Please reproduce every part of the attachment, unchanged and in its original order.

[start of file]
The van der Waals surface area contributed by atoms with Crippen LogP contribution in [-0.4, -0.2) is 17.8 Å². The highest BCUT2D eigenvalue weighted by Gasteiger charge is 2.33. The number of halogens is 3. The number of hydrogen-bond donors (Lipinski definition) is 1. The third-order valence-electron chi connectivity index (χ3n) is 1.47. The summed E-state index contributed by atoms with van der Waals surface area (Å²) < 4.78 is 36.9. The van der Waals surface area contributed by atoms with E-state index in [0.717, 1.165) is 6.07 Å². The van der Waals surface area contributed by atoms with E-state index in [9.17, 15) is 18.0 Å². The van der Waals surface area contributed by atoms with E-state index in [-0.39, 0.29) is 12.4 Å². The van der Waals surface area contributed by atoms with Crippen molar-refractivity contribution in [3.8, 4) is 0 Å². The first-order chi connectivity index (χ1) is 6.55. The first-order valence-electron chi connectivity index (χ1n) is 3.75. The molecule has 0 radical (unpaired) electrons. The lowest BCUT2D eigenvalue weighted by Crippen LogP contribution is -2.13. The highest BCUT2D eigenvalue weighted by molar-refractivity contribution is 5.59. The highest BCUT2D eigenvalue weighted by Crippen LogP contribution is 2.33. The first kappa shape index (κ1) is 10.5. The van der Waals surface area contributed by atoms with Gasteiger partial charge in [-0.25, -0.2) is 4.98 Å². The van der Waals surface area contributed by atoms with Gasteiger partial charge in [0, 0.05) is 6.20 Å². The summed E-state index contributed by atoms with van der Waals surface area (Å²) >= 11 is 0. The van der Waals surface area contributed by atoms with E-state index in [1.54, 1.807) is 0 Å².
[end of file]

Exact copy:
The van der Waals surface area contributed by atoms with Crippen LogP contribution in [-0.4, -0.2) is 17.8 Å². The highest BCUT2D eigenvalue weighted by Gasteiger charge is 2.33. The number of halogens is 3. The number of hydrogen-bond donors (Lipinski definition) is 1. The third-order valence-electron chi connectivity index (χ3n) is 1.47. The summed E-state index contributed by atoms with van der Waals surface area (Å²) < 4.78 is 36.9. The van der Waals surface area contributed by atoms with E-state index in [0.717, 1.165) is 6.07 Å². The van der Waals surface area contributed by atoms with E-state index in [9.17, 15) is 18.0 Å². The van der Waals surface area contributed by atoms with E-state index in [-0.39, 0.29) is 12.4 Å². The van der Waals surface area contributed by atoms with Crippen molar-refractivity contribution in [3.8, 4) is 0 Å². The first-order chi connectivity index (χ1) is 6.55. The first-order valence-electron chi connectivity index (χ1n) is 3.75. The molecule has 0 radical (unpaired) electrons. The lowest BCUT2D eigenvalue weighted by Crippen LogP contribution is -2.13. The highest BCUT2D eigenvalue weighted by molar-refractivity contribution is 5.59. The highest BCUT2D eigenvalue weighted by Crippen LogP contribution is 2.33. The first kappa shape index (κ1) is 10.5. The van der Waals surface area contributed by atoms with Gasteiger partial charge in [-0.25, -0.2) is 4.98 Å². The van der Waals surface area contributed by atoms with Gasteiger partial charge in [0, 0.05) is 6.20 Å². The summed E-state index contributed by atoms with van der Waals surface area (Å²) >= 11 is 0. The van der Waals surface area contributed by atoms with E-state index in [1.54, 1.807) is 0 Å².